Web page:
Learn More

Protecting mountain gold: Balsam uses dye to thwart ginseng poachers

Brian McMahan and Johnny Nicholson can both remember boyhood days spent in the mountains, hunting the elusive ginseng plant. Coveted for its myriad medicinal uses, ginseng root harvest is an Appalachian tradition stretching back through generations. McMahan and Nicholson were both taught to dig it in such a way that its numbers would stay strong for generations more —...

Learn More

Interior Secretary Zinke outlines future of National Park Service while visiting BRP

Secretary of the Interior Ryan Zinke came to the mountains of Eastern Tennessee and Western North Carolina on August 25, 2017 to celebrate the 101st birthday of the National Park Service and also lay out the department’s future. Zinke said the country’s national parks are facing an $11.5 billion maintenance backlog that he wants to close in five years. This comes on the...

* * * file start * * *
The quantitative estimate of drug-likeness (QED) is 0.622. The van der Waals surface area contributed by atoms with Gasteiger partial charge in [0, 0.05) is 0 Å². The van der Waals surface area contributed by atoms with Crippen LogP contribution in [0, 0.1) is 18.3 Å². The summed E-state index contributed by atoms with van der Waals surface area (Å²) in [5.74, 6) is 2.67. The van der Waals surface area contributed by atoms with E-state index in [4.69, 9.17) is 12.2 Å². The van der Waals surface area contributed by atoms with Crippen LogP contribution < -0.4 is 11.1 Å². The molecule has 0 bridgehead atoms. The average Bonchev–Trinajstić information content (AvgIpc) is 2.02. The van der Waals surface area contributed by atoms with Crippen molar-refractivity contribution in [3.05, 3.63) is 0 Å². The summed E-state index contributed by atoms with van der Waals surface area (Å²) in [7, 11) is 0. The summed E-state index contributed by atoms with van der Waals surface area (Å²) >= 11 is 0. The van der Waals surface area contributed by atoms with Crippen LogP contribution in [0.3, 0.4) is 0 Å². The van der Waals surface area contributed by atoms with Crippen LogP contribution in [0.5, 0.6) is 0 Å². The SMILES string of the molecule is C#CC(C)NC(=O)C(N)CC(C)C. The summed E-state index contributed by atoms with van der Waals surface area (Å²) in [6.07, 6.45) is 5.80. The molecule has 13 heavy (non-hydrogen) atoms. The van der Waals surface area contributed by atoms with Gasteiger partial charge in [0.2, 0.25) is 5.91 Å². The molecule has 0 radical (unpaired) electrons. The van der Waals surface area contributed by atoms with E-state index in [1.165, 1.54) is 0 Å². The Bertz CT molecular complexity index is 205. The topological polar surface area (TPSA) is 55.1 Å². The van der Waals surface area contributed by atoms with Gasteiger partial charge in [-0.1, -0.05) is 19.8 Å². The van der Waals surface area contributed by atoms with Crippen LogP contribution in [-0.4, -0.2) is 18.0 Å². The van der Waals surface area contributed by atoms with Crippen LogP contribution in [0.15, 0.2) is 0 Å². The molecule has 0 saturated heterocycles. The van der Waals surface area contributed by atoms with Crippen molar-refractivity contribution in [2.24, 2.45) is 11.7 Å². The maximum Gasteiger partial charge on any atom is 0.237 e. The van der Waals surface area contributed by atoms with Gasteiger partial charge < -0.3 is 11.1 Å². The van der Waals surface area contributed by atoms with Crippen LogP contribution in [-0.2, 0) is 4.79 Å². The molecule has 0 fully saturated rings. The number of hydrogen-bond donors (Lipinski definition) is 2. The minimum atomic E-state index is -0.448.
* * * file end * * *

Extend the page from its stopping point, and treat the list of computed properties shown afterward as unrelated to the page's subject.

Learn More

Trail work in Arizona’s Rim Country

Trails are complicated things. It doesn’t always take the easiest route and sometimes isn’t clear, dwindling into a wash and then sneaking out to the lowlands and zigzagging erratically up a steep slope. For trail builders, forging a path with flow is everything. The way a trail bobs and weaves around trees and rocks should be effortless. It should curve to hide what is...

Learn More

Here’s a better vision for the US-Mexico border: Make the Rio Grande grand again

The United States and Mexico have shared their current international border for nearly 170 years. Today they cooperate at multiple levels on issues that affect the border region, although you would not know it from the divisive rhetoric that we hear in both countries. President Trump’s focus on building a border wall threatens to undermine many bi-national initiatives,...